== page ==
If cycling is often the most economical and efficient way to get around in North American cities, and women aren’t biking because they don’t have the money or the time, there has to have been a disconnect somewhere that needs mending. Some female cyclists, such as Janine Hegeman, are crunching numbers and finding out that cycling really can make sense as part of a busy lifestyle. But because our society is set up for cars, cycling doesn’t always seem like the natural choice. More public education and encouragement for women is key for both female cyclists and the environment. As the number of riders across the continent increases, let’s not allow women to be left behind.

The good news is that all over North America, women are organizing and advocating for accessibility to cycling. Women- and trans-only bike repair times at bike shops, better and safer ways to transport kids, community bike rides that reclaim the roads and, of course, cutting-edge, functional cycle fashion are all increasing women’s comfort on the road.

Anna Bowen is a freelance writer in Toronto, ON. Her articles also appear in Spacing, Geez and Alternatives Journal. Things she has towed with a bike trailer include: a writing desk, her toddler and a canoe.


  • Female Bike Shop Owner

    I am sad to agree with “tiresome” above (or below?). Safety issues and most other obstacles are what they are, regardless of gender. It also concerns me when I see articles referring to safe routes/infrastructure being an issue, when the pictures that go along with the article mostly depict women without HELMETS. ???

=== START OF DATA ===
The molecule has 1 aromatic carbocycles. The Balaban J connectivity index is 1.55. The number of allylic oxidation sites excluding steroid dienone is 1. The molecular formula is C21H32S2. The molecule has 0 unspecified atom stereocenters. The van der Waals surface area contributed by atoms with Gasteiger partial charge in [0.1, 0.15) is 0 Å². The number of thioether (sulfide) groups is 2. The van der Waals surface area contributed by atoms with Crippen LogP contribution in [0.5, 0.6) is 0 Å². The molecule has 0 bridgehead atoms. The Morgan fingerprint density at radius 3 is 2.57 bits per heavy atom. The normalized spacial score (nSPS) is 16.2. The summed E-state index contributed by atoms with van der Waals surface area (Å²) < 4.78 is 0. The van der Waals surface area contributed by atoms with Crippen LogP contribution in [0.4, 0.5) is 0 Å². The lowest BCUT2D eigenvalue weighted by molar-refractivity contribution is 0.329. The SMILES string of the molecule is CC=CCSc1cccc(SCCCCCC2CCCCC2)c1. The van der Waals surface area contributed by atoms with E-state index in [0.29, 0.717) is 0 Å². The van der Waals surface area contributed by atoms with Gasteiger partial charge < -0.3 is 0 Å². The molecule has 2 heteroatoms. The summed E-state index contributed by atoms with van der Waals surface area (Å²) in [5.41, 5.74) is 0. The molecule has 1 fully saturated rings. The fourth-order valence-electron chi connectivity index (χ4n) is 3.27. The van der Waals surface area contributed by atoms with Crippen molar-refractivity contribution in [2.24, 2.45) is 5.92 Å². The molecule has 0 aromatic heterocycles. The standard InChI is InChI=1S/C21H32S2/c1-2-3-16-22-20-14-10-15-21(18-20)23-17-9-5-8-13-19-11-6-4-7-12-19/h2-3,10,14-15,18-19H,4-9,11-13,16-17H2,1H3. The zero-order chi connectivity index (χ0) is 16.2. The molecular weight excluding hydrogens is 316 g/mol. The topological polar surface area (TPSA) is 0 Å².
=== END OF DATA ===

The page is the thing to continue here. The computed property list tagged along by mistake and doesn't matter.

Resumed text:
• Holly Harper

    I HAVE ridden in evening gowns, and typically ride everyday in skirts and dresses. Nearly 10 years car-free in Los Angeles. (yeah!!) and not that much of a girly girl…but for some reason I don’t own pants. Reasonably narrow skirts and dresses with BACK vents or slits don’t usually cause any problems with getting caught up in my chain. Those with SIDE slits or lots of fabric DO. My tip: keep a couple of medium- or large-size binder clips on hand and use them to gather up and secure swaths of fabric that could get caught. [Clip ’em on your brake cables while you’re in the meeting or wedding reception.]

  • Andrew

    Cycling was and is the great social liberator. To read this piece and how hard it is to be a women in a cycling world is dreadful. How hard can it be to look at a video of Amesterdam look at the bikes go find one on the Internet and buy it. Or look in the papers second hand and buy it. You don’t need special clothes the clothes in your closet are fine. It’s never been easier to get on a bike. Is this what women have become in the modern world afraid to walk into a bike shop.

  • Gwen

    Wow. I think this article is great. …And for the record, I’m a woman who’s worked in construction, landscaping and in the cycling industry, so I don’t believe that there’s a ‘boys club’ or any thing like that There is, however, an ‘opportunities club’ a ‘labor gap club’, a ‘wage gap club’ and a few other related ‘clubs’ that play a part in preventing women from feeling welcome, qualified, accepted, or able to participate in certain areas of our society. And specifically speaking, I think there *are* real world barriers to cycling that women face. Barriers that men do not- certainly some of which are related to expectations, social norms, etc…. but I do think that they are surmountable, regardless of their nature.